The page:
Genomic tumor testing is used to find genomic variants that exist in cancer cells. Some of these variants may play an important role in how the cancer grows, spreads and responds to treatment. Therefore, genomic tumor test results can sometimes help doctors choose the right medicines to treat your cancer.
What is the difference between genomic tumor testing and hereditary cancer testing?
Hereditary cancer testing looks for changes in a person’s DNA profile that were inherited from their parents. Genomic tumor tests analyze the variants in cancer cells. Both tests may be helpful in treating cancer. However, hereditary and genomic tumor testing are used in different ways and in different circumstances.
In cancer care, hereditary testing is used to look for genetic variants that a given person inherited from their parents. These variants put people at an increased risk of developing cancer. For example, those who test positive for the BRCA1 gene variant have a higher risk of developing breast, ovarian and prostate cancers.
Genomic tumor testing is used to identify variants that are not inherited but instead occur within the cancer cell itself, often due to an external cause, such as tobacco use or sun exposure. These variants may determine why the tumor behaves the way it does (why it grows or spreads, for example) and may be used to determine the best treatment for your cancer.
How is genomic tumor testing done?
Genomic tumor testing is usually done on tissue that was already collected and stored as part of your medical care. If a sample of tumor is not available for genomic testing, sometimes it's possible to do a test using a blood sample. In this test, a lab looks for tumor cells that came loose from the tumor and are circulating in the blood. Your doctor will get a report about the variants found with genomic tumor testing. You and your doctor will then decide how to use the information to guide your care.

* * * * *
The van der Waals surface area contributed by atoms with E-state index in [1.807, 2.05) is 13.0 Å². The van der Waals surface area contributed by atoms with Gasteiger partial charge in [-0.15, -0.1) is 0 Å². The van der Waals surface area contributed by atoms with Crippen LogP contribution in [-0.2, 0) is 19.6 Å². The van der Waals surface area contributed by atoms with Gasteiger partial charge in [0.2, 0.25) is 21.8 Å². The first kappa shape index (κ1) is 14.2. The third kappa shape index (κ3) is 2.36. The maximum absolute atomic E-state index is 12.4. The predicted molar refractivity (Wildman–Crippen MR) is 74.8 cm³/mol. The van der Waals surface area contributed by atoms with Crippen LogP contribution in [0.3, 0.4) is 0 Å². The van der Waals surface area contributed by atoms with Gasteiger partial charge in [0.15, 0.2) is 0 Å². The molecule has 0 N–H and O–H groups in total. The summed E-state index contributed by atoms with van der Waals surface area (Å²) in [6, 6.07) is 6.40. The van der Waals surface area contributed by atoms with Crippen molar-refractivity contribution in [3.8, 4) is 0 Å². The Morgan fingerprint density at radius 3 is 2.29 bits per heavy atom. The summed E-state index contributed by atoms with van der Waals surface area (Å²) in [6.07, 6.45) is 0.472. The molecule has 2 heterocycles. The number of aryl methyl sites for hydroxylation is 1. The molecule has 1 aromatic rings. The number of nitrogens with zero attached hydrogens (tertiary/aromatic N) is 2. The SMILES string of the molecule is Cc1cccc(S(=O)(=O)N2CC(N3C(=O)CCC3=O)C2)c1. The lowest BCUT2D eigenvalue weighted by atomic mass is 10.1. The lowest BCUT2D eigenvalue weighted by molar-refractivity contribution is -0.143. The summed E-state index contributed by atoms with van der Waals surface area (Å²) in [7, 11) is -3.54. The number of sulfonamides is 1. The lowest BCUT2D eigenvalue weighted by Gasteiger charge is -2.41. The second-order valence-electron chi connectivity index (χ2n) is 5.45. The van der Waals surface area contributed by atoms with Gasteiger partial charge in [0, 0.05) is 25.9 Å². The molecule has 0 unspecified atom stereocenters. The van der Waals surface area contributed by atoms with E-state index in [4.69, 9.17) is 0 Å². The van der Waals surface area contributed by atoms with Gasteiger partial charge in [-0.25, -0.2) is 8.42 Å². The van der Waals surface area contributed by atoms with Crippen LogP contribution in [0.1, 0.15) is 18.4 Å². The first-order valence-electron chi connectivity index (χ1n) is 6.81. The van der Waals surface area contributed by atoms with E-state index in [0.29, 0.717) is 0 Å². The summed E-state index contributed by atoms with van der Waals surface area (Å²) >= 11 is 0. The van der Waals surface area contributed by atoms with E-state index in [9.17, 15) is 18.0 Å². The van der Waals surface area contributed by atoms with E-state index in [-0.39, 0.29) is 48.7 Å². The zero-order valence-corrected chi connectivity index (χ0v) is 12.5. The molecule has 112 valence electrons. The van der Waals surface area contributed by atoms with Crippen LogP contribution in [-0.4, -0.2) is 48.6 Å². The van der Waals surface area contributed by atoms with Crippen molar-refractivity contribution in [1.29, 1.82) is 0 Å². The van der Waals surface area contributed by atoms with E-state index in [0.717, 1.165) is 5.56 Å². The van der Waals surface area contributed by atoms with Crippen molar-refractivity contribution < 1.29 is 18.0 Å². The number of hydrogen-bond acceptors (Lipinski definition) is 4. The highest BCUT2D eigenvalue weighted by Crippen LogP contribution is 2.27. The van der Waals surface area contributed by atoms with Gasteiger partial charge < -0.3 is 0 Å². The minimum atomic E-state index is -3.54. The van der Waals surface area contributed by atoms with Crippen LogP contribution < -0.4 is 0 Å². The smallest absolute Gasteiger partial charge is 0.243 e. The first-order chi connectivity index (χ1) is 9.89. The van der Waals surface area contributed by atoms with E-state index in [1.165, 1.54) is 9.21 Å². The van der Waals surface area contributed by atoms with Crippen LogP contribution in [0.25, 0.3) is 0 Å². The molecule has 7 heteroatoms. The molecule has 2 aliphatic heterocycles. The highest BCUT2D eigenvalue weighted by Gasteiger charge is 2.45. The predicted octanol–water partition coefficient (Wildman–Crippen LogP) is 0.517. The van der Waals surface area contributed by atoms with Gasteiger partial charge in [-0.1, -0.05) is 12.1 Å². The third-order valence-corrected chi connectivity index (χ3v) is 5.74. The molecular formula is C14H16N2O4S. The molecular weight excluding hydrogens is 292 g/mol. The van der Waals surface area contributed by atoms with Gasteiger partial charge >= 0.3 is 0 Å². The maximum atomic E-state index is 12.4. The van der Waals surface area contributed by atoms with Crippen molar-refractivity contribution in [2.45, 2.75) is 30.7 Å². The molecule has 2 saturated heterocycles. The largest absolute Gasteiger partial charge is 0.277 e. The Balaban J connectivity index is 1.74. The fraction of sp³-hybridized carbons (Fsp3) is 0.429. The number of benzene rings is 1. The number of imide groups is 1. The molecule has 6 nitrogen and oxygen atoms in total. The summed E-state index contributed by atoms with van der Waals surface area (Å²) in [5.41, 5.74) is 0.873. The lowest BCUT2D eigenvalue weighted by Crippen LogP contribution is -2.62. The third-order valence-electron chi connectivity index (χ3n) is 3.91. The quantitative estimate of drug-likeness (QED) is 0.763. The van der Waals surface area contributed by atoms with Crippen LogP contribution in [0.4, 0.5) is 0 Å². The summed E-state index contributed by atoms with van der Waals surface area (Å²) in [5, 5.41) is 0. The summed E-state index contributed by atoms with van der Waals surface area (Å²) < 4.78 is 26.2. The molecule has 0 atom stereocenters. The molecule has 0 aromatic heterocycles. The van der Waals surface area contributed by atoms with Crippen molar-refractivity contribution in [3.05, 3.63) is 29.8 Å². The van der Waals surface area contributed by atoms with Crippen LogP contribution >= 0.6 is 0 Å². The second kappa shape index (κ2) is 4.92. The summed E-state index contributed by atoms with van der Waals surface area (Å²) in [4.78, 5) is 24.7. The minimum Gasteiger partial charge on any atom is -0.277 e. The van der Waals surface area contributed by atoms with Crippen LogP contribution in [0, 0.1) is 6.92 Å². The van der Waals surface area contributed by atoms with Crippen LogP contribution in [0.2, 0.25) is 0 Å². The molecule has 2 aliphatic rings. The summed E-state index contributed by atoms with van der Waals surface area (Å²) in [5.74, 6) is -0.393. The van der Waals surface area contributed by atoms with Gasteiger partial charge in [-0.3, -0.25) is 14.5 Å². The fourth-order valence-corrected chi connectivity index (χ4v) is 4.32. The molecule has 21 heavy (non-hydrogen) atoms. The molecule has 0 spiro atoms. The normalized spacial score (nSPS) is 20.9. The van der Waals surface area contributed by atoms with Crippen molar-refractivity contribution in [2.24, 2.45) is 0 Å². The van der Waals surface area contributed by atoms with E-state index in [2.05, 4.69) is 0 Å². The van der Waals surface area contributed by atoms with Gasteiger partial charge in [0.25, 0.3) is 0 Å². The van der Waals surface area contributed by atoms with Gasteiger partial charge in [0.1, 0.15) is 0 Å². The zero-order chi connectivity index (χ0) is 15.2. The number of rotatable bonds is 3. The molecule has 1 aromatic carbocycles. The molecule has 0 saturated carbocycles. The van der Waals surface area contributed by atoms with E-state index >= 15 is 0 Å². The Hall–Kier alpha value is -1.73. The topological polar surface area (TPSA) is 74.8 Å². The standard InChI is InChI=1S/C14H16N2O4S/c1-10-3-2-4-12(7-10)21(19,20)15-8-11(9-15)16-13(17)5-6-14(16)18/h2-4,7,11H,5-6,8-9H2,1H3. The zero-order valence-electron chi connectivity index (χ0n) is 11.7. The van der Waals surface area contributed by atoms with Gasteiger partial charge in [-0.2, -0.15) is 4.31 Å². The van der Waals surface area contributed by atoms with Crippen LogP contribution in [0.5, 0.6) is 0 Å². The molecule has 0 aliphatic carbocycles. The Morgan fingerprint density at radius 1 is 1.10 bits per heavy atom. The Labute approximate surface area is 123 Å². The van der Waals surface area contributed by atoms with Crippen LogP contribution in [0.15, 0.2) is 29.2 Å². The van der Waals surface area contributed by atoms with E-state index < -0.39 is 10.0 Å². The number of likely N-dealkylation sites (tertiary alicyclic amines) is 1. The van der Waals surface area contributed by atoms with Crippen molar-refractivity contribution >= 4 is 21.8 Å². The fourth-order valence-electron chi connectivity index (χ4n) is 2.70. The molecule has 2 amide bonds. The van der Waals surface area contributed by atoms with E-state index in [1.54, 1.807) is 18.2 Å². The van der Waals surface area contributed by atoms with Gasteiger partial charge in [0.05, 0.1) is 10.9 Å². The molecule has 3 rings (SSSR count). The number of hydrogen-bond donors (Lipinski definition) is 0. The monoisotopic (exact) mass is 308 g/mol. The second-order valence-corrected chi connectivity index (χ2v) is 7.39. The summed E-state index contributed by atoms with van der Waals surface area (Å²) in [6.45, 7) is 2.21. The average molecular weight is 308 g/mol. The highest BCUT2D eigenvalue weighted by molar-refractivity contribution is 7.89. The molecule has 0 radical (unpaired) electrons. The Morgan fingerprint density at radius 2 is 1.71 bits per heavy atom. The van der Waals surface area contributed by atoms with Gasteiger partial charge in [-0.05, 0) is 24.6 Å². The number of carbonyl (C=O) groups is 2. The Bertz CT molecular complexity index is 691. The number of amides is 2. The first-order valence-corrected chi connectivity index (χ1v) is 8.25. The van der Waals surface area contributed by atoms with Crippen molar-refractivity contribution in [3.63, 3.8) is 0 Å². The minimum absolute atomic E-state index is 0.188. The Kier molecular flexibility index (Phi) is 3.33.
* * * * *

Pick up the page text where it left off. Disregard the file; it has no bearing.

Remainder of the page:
What are the benefits of genomic tumor testing?
The results of genomic tumor testing may provide information on how your cancer is expected to act, and may help you and your doctor decide how to treat your cancer.
Are there risks to genomic tumor testing?
There is a possibility that knowing the results from your genomic tumor test may cause you to feel anxious, disappointed or upset. This is because one or more of the following things could happen:
The test result may not be helpful in deciding which medicines to use.
The test result may identify genomic variants that have uncertain meaning or significance for your treatment.
The test result may identify genomic variants that cannot be treated.
The test result may suggest a medicine that is not covered by your insurance.
The test result may suggest a clinical trial that is only available at a hospital a distance from your home.
The test result may suggest you have a genomic variant that you inherited from one of your parents. If your doctor is concerned about this, you may need another blood draw for hereditary genetic testing. Your doctor sometimes orders this test, or you may be referred to a genetic counselor.
If an inherited genomic variant is found, some of your relatives may have inherited this variant and may be at an increased risk for cancer.
How do I learn more about genomic tumor testing and personalized medicine?
Ask your doctor about genomic tumor testing and whether it might be right for you.